What the HSWA means to Regional Tourism Organisations.

As a PCBU, the RTO has the Primary Duty of Care, its Directors and CEO's by definition are it's Officers and are bound by the Due Diligence Duties. Managers, staff, volunteers and clientele are bound by the duties applied to Worker and Others. This means that everyone involved or associated with the business or organisations activities has a role and responsibility to learn, engage and continuously improve on health and safety planning, management and implementation.

The resources, information and guides below are available to assist you in the formation of your planning. There is no manual or template that can ensure you have complete compliance with the OH&S legislation because the law requires each and every business to review its own risks and put into place a continuous management and review system that involves everyone within and associated with the business (PCBU).

The Health and Safety at Work Act and Regulations

The Health and Safety at Work Act (2015)
On 4 April 2016, the Health and Safety at Work Act (HSWA) comes into force bringing new responsibilities for everyone in the workplace. The new law is part of a reform package aimed at reducing the number of serious work-related injuries and deaths in New Zealand by at least 25 percent by 2020. Everyone who goes to work deserves to come home healthy and safe.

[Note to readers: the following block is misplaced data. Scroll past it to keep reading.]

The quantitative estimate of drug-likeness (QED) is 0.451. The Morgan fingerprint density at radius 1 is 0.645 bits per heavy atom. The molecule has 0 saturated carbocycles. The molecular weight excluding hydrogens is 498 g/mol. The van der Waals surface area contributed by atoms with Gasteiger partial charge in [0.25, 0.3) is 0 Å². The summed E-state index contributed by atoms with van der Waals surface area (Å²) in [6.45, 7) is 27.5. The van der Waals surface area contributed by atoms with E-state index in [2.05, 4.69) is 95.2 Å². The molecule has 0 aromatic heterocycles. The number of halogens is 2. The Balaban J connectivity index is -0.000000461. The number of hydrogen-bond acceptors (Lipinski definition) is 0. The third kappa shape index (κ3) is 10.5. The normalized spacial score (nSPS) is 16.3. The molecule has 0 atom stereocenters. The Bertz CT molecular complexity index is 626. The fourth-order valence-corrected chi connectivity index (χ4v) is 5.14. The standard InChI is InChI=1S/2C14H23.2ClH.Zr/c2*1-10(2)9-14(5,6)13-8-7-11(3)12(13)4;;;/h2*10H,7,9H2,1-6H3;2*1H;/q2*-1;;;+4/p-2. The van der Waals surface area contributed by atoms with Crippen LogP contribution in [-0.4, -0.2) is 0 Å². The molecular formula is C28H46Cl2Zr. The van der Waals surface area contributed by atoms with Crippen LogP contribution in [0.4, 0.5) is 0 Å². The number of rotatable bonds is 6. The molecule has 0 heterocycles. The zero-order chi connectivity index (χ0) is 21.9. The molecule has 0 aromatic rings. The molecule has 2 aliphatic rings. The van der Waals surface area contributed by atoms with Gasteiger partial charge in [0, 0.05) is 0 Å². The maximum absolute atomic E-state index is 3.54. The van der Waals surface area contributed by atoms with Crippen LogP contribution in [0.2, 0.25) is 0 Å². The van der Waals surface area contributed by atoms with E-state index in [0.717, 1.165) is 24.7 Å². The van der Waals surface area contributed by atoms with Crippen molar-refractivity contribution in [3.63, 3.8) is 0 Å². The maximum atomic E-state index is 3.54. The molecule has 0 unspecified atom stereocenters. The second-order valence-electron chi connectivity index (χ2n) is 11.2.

To review the Act in full visit www.legislation.govt.nz

There are several regulations that relate to specific industries, i.e. mining, asbestos etc. The two below are of specific interest. The Worker Engagement, Participation and Representation Regulations 2016  is relevant to every business and the Adventure Activities Regulations 2016 is specific to the adventure activity sector.

Worker Engagement, Participation and Representation Regulations 2016  These regulations prescribe matters relating to work groups, health and safety representatives, and health and safety committees to support more effective worker participation. This includes information on who can be a health and safety representative or on a health and safety committee, and health and safety representative training.The regulations also include matters that an inspector may decide if the parties are unable to reach an agreement themselves, and specify the sectors that are high risk for the purposes of worker participation requirements.

Adventure Activities Regulations 2016 These regulations deal with the provision of adventure activities. They set out the process for becoming registered as an adventure activity operator and make it an offence for unregistered operators to offer adventure activities to participants. These regulations revoke and replace the Health and Safety in Employment (Adventure Activities) Regulations 2011. Only minimal changes were made to align terminology and concepts with the new Health and Safety at Work Act 2015 and to add a new offence of offering adventure activities while unregistered.